Munich-based video distributor VCL Film + Medien is backing the launch of Germany's first Video-on-demand (VoD) television service.
VCL has licensed 100 titles from its extensive home entertainment catalogue to Marburg-based [netCom], which begins testing of its service later this month and hopes to have a more commercially viable service delivered by cable and broadband networks by the end of the year.
VCL said that it believes that the growth of VoD will be dramatic. In five years it estimates that one third of Germany's annual video business, which is currently valued at around DM2.1bn ($1bn) will have switched to VoD.
"Through our front-running position in VoD we are securing our position in the largest growth market - alongside DVD - in film licence exploitation for the coming years," said VCL in a statement. VCL says that the 100 films constitute an initial package and that it is in negotiations to licence others.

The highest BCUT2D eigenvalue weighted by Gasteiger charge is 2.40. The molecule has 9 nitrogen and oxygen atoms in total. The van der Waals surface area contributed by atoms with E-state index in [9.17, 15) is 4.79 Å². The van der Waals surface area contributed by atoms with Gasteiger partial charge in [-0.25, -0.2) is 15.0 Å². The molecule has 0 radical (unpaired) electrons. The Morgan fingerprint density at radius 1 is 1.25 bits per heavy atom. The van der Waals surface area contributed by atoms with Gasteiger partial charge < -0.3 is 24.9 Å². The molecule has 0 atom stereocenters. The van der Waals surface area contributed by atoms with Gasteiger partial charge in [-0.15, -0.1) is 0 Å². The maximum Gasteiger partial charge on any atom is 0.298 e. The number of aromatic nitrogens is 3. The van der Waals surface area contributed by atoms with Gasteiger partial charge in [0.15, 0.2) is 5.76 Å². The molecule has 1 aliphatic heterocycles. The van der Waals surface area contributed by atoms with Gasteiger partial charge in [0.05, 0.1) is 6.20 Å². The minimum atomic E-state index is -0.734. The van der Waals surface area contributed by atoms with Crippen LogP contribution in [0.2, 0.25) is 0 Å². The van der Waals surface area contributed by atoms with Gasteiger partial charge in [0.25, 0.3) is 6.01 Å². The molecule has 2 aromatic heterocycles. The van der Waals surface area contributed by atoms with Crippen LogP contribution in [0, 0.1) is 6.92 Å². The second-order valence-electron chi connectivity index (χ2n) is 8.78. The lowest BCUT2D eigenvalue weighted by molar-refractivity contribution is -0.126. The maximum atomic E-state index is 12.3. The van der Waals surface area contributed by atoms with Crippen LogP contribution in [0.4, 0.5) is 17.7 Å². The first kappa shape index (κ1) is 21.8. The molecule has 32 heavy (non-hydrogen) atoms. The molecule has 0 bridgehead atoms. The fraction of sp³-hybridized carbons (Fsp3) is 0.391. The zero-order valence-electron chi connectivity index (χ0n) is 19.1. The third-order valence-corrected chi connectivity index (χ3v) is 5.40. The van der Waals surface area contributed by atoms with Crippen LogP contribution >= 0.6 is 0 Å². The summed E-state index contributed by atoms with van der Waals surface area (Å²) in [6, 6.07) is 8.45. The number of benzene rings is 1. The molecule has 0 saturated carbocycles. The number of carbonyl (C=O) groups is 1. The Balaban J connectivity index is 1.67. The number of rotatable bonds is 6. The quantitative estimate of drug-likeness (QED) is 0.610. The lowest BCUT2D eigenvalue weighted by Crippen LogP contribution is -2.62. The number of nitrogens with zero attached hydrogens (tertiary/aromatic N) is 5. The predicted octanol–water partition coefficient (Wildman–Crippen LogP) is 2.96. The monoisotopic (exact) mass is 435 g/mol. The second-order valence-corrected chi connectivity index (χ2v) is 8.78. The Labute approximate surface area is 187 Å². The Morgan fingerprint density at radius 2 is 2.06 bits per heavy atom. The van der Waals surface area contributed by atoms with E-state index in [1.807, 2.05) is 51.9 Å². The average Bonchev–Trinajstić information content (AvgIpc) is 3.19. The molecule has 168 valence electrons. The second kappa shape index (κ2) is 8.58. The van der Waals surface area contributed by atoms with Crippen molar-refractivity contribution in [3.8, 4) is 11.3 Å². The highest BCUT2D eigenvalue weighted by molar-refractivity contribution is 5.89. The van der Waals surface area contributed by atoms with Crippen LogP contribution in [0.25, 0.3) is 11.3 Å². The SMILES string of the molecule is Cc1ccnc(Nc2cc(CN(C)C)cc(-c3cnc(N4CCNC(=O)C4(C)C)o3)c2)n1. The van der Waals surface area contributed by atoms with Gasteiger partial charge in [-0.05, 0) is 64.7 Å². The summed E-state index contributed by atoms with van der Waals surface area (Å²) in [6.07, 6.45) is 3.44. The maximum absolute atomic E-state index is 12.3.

VCL currently commannds 10% of local video market where 24m homes have one or more video cassette recorders. The company, which went public last year to become the best-performing initial public offering in Germany in 1999, owns the home entertainment rights to about 2,500 feature film and special interest titles including recent hits Sixth Sense, Sleepy Hollow and upcoming releases such Lars Von Trier's Dancer In The Dark and the two Terminator sequels.
Using end-to-end systems that it has developed with Internet Protocol standards, [netCom] expects to reach 70,000 households by the end of the year. With other projects coming on stream by the end of 2000 some 300,000 households in Germany, Austria and Switzerland will be able to access VoD.
On top of the monthly basic cable charge of DM18.50, [netCom] will charge its customers DM40 a month for the decoder and a subsequent DM5 per film.
"The customer potential for VoD does not come just from today's regular video rental clients, but also from every other consumer who shrank away from the rental system," said [netCom] chief Frank Hackenbuchner.